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Asked a question 6 days ago

In many interviews, it is often mentioned that you should not trust blindly the opinions, but you should "do your own research". As a software engineer / data scientist, I have enough background to analyse data myself to "do my homework", but where can I find the data? I don't have a deep enough knowledge (yet) about the markets to know what to look for, but it would be interesting to have data available for my own investigations. On some sites like finviz you get access to data about equities, but it's still limited to the US market. I find myself spending most of my time trying to (unsucessfully) find the data mentioned in interviews (or similar data), which is frustrating. I can understand that one needs to pay for good data, but I can't afford a Bloomberg terminal. What are good sources for macro financial data that are affordable for aspiring investors with an average income? Does anyone have a suggestion about a workflow to do your own financial analysis (where to get the data, what analysis methods are interesting, etc)?

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Christopher Moir
Maker of random charts that seem important 2 years later

I would second @Seth Dingle suggestions although personally I don't use barchart, the other two definitely.

Although not for extracting and manipulating, but access to Bloombergesque data I can highly recommend Koyfin. Most other data sites concentrate on equities. Koyfin has that plus rates, commodities, currencies etc globally not just US centric. Also you can build your own dashboard for quick looks.

As you highlighted regards data access. If you are charging someone 2&20 to invest their money you can't be making decisions based on data the plebs can access ;) Many use proprietary data gained from source.

Sam ColtExChangemaker
"So called Business Engineer"

Hard to tell what it is you are looking for, equity data, macro data, legal data? 
A lot if it is public and you basically just need to search the official websites (SEC,FRED, IMF, ECB, CDC...). For US-equities some websites have lots of financial data built-in, check www.koyfin.com4 and Tikr (Referral link;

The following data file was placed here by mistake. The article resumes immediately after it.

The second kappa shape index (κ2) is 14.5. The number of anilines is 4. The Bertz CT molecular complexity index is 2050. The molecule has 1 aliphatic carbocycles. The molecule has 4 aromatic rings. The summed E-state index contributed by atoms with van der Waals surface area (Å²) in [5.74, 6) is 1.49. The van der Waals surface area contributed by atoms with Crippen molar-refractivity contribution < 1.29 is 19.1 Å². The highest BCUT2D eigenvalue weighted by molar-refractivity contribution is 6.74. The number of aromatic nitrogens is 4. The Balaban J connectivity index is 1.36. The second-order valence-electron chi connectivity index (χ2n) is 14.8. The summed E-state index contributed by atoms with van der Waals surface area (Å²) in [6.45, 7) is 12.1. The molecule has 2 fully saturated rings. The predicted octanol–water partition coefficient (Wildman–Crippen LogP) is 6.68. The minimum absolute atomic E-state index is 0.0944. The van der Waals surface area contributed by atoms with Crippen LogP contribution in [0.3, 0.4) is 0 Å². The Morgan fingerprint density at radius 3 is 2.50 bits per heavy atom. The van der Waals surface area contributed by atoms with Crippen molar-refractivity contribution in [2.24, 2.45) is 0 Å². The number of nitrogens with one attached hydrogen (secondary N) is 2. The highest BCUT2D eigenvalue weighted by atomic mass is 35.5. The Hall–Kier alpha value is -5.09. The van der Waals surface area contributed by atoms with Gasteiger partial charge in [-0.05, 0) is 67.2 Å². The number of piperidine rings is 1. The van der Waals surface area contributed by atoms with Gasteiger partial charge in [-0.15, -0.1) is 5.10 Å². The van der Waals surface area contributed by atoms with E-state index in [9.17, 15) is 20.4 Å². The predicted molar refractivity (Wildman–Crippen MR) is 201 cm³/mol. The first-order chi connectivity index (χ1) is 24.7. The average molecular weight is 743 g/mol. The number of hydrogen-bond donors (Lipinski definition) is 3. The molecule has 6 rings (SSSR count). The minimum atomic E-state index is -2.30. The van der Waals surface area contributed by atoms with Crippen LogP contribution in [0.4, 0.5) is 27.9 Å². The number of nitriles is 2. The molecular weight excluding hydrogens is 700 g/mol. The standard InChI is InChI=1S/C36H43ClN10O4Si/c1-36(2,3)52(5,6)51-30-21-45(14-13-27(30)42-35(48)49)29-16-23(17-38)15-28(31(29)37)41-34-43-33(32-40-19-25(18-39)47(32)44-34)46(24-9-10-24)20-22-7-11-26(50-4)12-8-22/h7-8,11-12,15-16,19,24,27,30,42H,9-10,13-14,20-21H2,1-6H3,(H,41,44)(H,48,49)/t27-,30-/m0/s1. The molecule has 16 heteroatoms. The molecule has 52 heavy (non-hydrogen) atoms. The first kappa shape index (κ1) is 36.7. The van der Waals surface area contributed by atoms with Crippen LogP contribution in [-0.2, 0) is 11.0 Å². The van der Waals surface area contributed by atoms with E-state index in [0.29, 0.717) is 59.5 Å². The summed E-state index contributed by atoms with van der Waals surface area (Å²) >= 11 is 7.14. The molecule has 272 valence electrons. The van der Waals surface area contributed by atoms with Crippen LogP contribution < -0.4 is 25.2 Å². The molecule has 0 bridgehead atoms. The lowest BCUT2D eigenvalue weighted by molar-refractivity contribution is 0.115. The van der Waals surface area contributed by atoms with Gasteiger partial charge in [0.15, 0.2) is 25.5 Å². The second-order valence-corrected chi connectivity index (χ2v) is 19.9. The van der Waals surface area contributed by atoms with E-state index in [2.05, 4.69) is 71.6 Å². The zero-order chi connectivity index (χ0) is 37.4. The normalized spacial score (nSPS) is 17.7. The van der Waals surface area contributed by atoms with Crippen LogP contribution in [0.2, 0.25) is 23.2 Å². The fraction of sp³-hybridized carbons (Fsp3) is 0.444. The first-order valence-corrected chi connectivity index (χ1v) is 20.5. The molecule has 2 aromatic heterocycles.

For alternative data there is 

Here is a fun AUM tracker; 


Have a look at a similar question:



Here are a few free resources to get started. FRED and BIS is for economic data, Barchart Is a FREE market data/charting software where you can apply some technical studies easily. To see how to blend some fundamental and technical analysis I would highly suggest checking out @Christopher Moir  his latest post on gold vs oil ( ) is a great example solid research. Also @Weston Nakamura1 who routinely posts research pieces of exceptional thoughtfulness and depth. Find a piece of research that resonates with you and try to recreate it using the sources I linked or others.   

Master Of Money
High Performance Computing Systems Engineer

Macro financial data is out there available to the public but is a tremendous pain to gather all of this and do your analysis. That is why you see services that charge money so you can get it all in one platform in a neat format. There are literally hundreds of data to gather. My suggestion would be to subscribe  for few months and see what they gather and the sources they use then do it yourself.

I only use research that is public for my investing strategies. I love RV because of the brilliant minds, conversation and amazing viewpoints with data and stats to boot! That said, I research independently. I love going down rabbit holes however; research is my leisure. =)

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